## #StackBounty: #least-squares #negative-binomial #false-discovery-rate Appropriate action to take once I've run 30 regressions with …

### Bounty: 50

I run 30 OLS and GLM regressions using the same 9 IV/variables/features, but each with a slightly tweaked DV/target/label. More or less the same same variables are significant each time, but DV-tweaks produces interesting variations regarding which IVs are significant and which are not. I have captured it all in a table, and feel the IVs that keep surfacing time after time (say 25 out of 30 regressions) are better predictors that those that come up only once or twice (as significant). However, I feel I might be accused of fooling myself by running so many regressions. Should I be using to sort of correction or penalty? How is this done?

Note 1: I’m teaching myself statistics, and have rather a few gaps in my knowledge.

Note 2: I use OLS for all the versions of the Target which are continuous. I use a “Negative Binomial” for the others, because it is count data, and overdispersed.

Note 3: I look at the number of protests in municipalities (i.e. count), but then also at protests/capita ; protests*size of protests / capita ; violent protests only / capita (all per municipality), and so on.

Note 4: When the IVs are significant, they are properly so – p values less than 0.001.

Is this unease of mine something to do with “false discovery rates”? Am I way off course?

Speak, oh wise ones.

Get this bounty!!!

## #StackBounty: #least-squares #negative-binomial #false-discovery-rate Appropriate action to take once I've run 30 regressions with …

### Bounty: 50

I run 30 OLS and GLM regressions using the same 9 IV/variables/features, but each with a slightly tweaked DV/target/label. More or less the same same variables are significant each time, but DV-tweaks produces interesting variations regarding which IVs are significant and which are not. I have captured it all in a table, and feel the IVs that keep surfacing time after time (say 25 out of 30 regressions) are better predictors that those that come up only once or twice (as significant). However, I feel I might be accused of fooling myself by running so many regressions. Should I be using to sort of correction or penalty? How is this done?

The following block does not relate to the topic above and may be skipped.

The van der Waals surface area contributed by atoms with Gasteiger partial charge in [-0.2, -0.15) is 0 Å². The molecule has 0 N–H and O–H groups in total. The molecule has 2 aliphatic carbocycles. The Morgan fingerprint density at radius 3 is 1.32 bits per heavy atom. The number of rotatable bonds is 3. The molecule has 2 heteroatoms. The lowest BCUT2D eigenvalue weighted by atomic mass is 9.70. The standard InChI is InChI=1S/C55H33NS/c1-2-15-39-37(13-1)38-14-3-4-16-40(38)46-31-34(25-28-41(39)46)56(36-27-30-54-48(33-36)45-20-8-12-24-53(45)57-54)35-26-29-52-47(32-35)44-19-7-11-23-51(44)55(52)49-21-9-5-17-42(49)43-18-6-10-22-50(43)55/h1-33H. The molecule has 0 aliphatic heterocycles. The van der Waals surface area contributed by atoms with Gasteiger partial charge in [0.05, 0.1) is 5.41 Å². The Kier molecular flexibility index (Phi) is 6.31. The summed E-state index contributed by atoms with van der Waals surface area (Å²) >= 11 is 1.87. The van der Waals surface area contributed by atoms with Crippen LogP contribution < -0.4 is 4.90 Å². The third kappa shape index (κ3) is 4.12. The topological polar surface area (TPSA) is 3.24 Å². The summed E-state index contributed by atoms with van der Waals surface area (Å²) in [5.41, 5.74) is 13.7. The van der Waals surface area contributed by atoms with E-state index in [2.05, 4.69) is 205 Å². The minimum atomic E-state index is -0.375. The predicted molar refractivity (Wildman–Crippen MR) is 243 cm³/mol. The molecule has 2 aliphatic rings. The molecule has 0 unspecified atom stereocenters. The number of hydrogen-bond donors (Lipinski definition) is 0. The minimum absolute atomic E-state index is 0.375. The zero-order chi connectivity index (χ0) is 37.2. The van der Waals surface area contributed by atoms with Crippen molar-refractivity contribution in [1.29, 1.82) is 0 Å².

Note 1: I’m teaching myself statistics, and have rather a few gaps in my knowledge.

Note 2: I use OLS for all the versions of the Target which are continuous. I use a “Negative Binomial” for the others, because it is count data, and overdispersed.

Note 3: I look at the number of protests in municipalities (i.e. count), but then also at protests/capita ; protests*size of protests / capita ; violent protests only / capita (all per municipality), and so on.

Note 4: When the IVs are significant, they are properly so – p values less than 0.001.

Is this unease of mine something to do with “false discovery rates”? Am I way off course?

Speak, oh wise ones.

Get this bounty!!!

## #StackBounty: #least-squares #negative-binomial #false-discovery-rate Appropriate action to take once I've run 30 regressions with …

### Bounty: 50

I run 30 OLS and GLM regressions using the same 9 IV/variables/features, but each with a slightly tweaked DV/target/label. More or less the same same variables are significant each time, but DV-tweaks produces interesting variations regarding which IVs are significant and which are not. I have captured it all in a table, and feel the IVs that keep surfacing time after time (say 25 out of 30 regressions) are better predictors that those that come up only once or twice (as significant). However, I feel I might be accused of fooling myself by running so many regressions. Should I be using to sort of correction or penalty? How is this done?